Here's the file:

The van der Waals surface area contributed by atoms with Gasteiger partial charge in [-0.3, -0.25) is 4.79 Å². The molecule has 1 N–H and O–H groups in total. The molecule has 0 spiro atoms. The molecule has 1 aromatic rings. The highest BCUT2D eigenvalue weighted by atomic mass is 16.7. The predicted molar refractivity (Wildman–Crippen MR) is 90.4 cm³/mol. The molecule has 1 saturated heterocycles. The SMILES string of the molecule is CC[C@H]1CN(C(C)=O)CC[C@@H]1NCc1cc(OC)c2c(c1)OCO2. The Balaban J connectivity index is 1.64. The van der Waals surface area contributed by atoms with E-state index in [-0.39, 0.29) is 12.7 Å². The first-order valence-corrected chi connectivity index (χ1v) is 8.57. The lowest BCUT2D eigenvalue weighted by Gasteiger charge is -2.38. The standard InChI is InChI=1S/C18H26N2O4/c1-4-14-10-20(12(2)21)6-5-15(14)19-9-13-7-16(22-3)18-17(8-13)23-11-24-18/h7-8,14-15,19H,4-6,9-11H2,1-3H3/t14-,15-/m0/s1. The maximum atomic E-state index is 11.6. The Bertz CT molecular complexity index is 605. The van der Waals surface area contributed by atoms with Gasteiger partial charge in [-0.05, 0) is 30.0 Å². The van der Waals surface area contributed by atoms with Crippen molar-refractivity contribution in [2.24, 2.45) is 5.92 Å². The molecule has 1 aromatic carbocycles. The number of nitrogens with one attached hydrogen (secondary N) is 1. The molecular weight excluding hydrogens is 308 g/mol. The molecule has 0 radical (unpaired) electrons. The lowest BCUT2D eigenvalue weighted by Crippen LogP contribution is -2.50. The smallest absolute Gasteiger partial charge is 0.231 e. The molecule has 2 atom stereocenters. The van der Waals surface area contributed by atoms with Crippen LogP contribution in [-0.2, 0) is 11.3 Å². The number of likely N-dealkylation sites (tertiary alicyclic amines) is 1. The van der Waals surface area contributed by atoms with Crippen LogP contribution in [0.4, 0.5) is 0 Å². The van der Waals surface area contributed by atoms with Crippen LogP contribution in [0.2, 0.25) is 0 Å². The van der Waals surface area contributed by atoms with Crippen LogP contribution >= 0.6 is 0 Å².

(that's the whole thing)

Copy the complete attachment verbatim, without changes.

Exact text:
The van der Waals surface area contributed by atoms with Gasteiger partial charge in [-0.3, -0.25) is 4.79 Å². The molecule has 1 N–H and O–H groups in total. The molecule has 0 spiro atoms. The molecule has 1 aromatic rings. The highest BCUT2D eigenvalue weighted by atomic mass is 16.7. The predicted molar refractivity (Wildman–Crippen MR) is 90.4 cm³/mol. The molecule has 1 saturated heterocycles. The SMILES string of the molecule is CC[C@H]1CN(C(C)=O)CC[C@@H]1NCc1cc(OC)c2c(c1)OCO2. The Balaban J connectivity index is 1.64. The van der Waals surface area contributed by atoms with E-state index in [-0.39, 0.29) is 12.7 Å². The first-order valence-corrected chi connectivity index (χ1v) is 8.57. The lowest BCUT2D eigenvalue weighted by Gasteiger charge is -2.38. The standard InChI is InChI=1S/C18H26N2O4/c1-4-14-10-20(12(2)21)6-5-15(14)19-9-13-7-16(22-3)18-17(8-13)23-11-24-18/h7-8,14-15,19H,4-6,9-11H2,1-3H3/t14-,15-/m0/s1. The maximum atomic E-state index is 11.6. The Bertz CT molecular complexity index is 605. The van der Waals surface area contributed by atoms with Gasteiger partial charge in [-0.05, 0) is 30.0 Å². The van der Waals surface area contributed by atoms with Crippen molar-refractivity contribution in [2.24, 2.45) is 5.92 Å². The molecule has 1 aromatic carbocycles. The number of nitrogens with one attached hydrogen (secondary N) is 1. The molecular weight excluding hydrogens is 308 g/mol. The molecule has 0 radical (unpaired) electrons. The lowest BCUT2D eigenvalue weighted by Crippen LogP contribution is -2.50. The smallest absolute Gasteiger partial charge is 0.231 e. The molecule has 2 atom stereocenters. The van der Waals surface area contributed by atoms with Crippen LogP contribution in [-0.2, 0) is 11.3 Å². The number of likely N-dealkylation sites (tertiary alicyclic amines) is 1. The van der Waals surface area contributed by atoms with Crippen LogP contribution in [0.4, 0.5) is 0 Å². The van der Waals surface area contributed by atoms with Crippen LogP contribution in [0.2, 0.25) is 0 Å². The van der Waals surface area contributed by atoms with Crippen LogP contribution >= 0.6 is 0 Å².